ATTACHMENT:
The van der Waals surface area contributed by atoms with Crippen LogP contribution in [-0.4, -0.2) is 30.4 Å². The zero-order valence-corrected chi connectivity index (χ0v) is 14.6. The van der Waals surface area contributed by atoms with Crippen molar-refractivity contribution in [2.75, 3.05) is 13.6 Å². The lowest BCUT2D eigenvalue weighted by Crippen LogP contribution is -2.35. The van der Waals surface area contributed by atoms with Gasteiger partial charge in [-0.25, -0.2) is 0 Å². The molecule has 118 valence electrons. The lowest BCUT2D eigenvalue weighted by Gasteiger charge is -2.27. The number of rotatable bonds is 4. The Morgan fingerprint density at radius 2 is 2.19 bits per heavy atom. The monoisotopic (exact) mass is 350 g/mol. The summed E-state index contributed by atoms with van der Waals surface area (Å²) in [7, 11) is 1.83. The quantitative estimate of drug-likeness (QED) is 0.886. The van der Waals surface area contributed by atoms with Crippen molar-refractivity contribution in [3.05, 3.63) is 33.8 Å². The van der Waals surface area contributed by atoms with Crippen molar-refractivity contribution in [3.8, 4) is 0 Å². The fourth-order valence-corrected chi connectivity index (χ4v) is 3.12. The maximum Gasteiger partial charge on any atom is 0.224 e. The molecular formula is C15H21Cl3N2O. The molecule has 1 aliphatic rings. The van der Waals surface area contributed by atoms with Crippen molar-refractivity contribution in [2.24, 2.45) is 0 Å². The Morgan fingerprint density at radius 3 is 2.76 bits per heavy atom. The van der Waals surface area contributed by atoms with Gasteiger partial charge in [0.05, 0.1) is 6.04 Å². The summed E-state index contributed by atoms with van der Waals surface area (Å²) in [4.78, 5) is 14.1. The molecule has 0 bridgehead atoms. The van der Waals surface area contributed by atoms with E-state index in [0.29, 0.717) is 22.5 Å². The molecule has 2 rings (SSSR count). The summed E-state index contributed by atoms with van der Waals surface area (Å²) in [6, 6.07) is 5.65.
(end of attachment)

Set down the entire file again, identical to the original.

The van der Waals surface area contributed by atoms with Crippen LogP contribution in [-0.4, -0.2) is 30.4 Å². The zero-order valence-corrected chi connectivity index (χ0v) is 14.6. The van der Waals surface area contributed by atoms with Crippen molar-refractivity contribution in [2.75, 3.05) is 13.6 Å². The lowest BCUT2D eigenvalue weighted by Crippen LogP contribution is -2.35. The van der Waals surface area contributed by atoms with Gasteiger partial charge in [-0.25, -0.2) is 0 Å². The molecule has 118 valence electrons. The lowest BCUT2D eigenvalue weighted by Gasteiger charge is -2.27. The number of rotatable bonds is 4. The Morgan fingerprint density at radius 2 is 2.19 bits per heavy atom. The monoisotopic (exact) mass is 350 g/mol. The summed E-state index contributed by atoms with van der Waals surface area (Å²) in [7, 11) is 1.83. The quantitative estimate of drug-likeness (QED) is 0.886. The van der Waals surface area contributed by atoms with Crippen molar-refractivity contribution in [3.05, 3.63) is 33.8 Å². The van der Waals surface area contributed by atoms with Crippen molar-refractivity contribution in [3.8, 4) is 0 Å². The fourth-order valence-corrected chi connectivity index (χ4v) is 3.12. The maximum Gasteiger partial charge on any atom is 0.224 e. The molecular formula is C15H21Cl3N2O. The molecule has 1 aliphatic rings. The van der Waals surface area contributed by atoms with Crippen molar-refractivity contribution in [2.24, 2.45) is 0 Å². The Morgan fingerprint density at radius 3 is 2.76 bits per heavy atom. The van der Waals surface area contributed by atoms with Gasteiger partial charge in [0.05, 0.1) is 6.04 Å². The summed E-state index contributed by atoms with van der Waals surface area (Å²) in [4.78, 5) is 14.1. The molecule has 0 bridgehead atoms. The van der Waals surface area contributed by atoms with E-state index in [0.29, 0.717) is 22.5 Å². The molecule has 2 rings (SSSR count). The summed E-state index contributed by atoms with van der Waals surface area (Å²) in [6, 6.07) is 5.65.